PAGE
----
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How High Sodium Levels Deplete Potassium

Dec 8, 2009

Potassium is one of the most important electrolytes in your body and has an important role to play in the daily functioning of the human body. Potassium is alkaline and constitutes 5% of the total mineral content of your body. It’s easily absorbed, but almost 90% of it is excreted through the kidneys. It’s also vital in the elimination of body wastes.

When working in conjunction with sodium, Potassium regulates the water and acid-base balance within the cells of the body. With all these important roles, Potassium depletion can cause problems within your body and lead to symptoms such as:

  • Fatigue
  • Dry skin
  • Muscle weakness
  • Slow reflexes

If these symptoms are ignored, potassium depletion can lead to heart problems.

Reasons for Depletion of Potassium

In a healthy body, your body will naturally balance your potassium levels. However, any illness or disease which affects the kidneys and liver could deplete the body’s potassium levels through excessive urination. Excessive fluid loss, which can occur through diarrhea or vomiting, can also deplete the body’s potassium levels.

According to some scientists, potassium has the ability to pump sodium out of your body’s cells and reduce body fluid. High sodium diets are often blamed for the high sodium-potassium ratio and the cause of high blood pressure. It’s more likely to be indicative of the relative deficiency of other minerals like calcium and magnesium. Prolonged dehydration can also cause depletion of potassium. This release of potassium is a sign of protein catabolism and tissue wasting.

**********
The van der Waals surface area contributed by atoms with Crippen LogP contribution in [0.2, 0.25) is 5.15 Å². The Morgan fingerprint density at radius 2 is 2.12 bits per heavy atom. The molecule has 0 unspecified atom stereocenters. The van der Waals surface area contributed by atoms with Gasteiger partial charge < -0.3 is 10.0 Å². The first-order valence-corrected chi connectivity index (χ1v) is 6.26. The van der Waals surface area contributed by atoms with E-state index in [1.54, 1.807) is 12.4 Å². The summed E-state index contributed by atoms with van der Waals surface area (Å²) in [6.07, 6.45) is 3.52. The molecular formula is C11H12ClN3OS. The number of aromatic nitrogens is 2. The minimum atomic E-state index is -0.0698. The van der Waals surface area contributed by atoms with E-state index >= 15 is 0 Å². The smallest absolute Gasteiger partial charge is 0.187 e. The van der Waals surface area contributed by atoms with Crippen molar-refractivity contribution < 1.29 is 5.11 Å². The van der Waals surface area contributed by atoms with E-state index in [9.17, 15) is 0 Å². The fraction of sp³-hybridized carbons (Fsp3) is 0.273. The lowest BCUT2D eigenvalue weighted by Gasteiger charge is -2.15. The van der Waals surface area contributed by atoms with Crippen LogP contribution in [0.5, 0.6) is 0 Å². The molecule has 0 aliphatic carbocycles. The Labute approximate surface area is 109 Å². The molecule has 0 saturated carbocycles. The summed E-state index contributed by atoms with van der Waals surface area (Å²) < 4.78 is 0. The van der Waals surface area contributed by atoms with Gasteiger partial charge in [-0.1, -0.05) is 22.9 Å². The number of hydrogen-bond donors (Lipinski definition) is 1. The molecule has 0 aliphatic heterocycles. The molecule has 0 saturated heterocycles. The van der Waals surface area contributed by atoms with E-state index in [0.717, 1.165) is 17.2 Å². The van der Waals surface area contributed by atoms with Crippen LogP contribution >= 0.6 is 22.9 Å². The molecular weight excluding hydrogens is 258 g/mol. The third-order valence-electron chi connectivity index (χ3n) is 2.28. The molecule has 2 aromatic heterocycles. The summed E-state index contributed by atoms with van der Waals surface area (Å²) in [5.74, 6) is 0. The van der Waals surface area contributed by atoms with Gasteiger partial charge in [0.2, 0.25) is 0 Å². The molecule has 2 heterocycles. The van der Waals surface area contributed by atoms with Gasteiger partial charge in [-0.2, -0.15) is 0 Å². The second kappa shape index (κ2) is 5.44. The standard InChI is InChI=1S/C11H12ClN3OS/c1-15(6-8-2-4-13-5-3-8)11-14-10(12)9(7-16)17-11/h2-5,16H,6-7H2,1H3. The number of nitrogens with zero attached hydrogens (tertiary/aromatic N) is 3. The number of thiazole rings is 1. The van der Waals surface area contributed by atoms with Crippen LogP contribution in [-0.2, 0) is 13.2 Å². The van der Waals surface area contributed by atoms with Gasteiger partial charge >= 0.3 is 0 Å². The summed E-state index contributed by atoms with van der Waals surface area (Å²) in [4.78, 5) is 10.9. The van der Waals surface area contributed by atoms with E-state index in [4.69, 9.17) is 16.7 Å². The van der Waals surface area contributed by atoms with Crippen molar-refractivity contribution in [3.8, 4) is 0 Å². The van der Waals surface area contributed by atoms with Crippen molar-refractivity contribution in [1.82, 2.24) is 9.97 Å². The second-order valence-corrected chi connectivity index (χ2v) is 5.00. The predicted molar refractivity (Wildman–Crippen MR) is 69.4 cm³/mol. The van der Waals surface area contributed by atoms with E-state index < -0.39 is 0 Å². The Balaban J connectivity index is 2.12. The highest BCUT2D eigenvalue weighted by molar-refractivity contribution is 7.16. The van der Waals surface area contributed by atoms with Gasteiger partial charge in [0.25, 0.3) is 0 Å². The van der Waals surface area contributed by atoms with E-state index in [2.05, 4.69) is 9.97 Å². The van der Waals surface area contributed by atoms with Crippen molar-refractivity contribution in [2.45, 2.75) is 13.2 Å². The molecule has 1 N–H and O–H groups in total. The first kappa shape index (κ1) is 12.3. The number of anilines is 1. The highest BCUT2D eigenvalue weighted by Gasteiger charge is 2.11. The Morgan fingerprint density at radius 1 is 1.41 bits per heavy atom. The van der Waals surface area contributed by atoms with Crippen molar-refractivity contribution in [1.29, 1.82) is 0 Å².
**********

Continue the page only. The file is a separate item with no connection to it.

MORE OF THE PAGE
Potassium will also be lost from cellular spaces if an excessive loss of sodium occurs, and a magnesium deficiency contributes to potassium loss.

Effects of Potassium Depletion

Heart beat irregularities are commonly considered a classic sign of potassium deficiency. Magnesium and potassium are absolutely essential for the proper functioning of the entire cardiovascular system. It prevents heart disease and strokes. The high sodium-potassium ratio in your body could also be indicative of hidden metal toxicity. Metals like copper, cadmium, mercury, nickel and aluminum all elevate sodium levels and suppress potassium, causing high sodium-potassium ratios.

Stress can cause an increase in the sodium-potassium ratio within your body. The adrenal hormones produce aldosterone and cortisol, which are the two main hormones which regulate sodium and potassium levels. The sodium-potassium ratio can be taken as a rough indicator of the secretion of aldosterone in relation to cortisol, and this balance is critical for optimum health. When your body becomes exhausted, adrenal and thyroid glandular activity decrease, causing an acute stress response which also causes a high sodium-potassium ratio.

Dietary Sources of Potassium

Potassium depletion is not cause for major alarm since the vast majority of the foods we eat contain it. The best sources of potassium are fresh fruits and vegetables. The best choices among these are: potatoes, oranges, bitter greens, carrots, cabbage, onions and beets. Other great sources of potassium are whole grains, seeds, nuts, wheat germ, salmon, sardines, garlic and parsley. And, don’t forget about the infamous potassium food: the banana!

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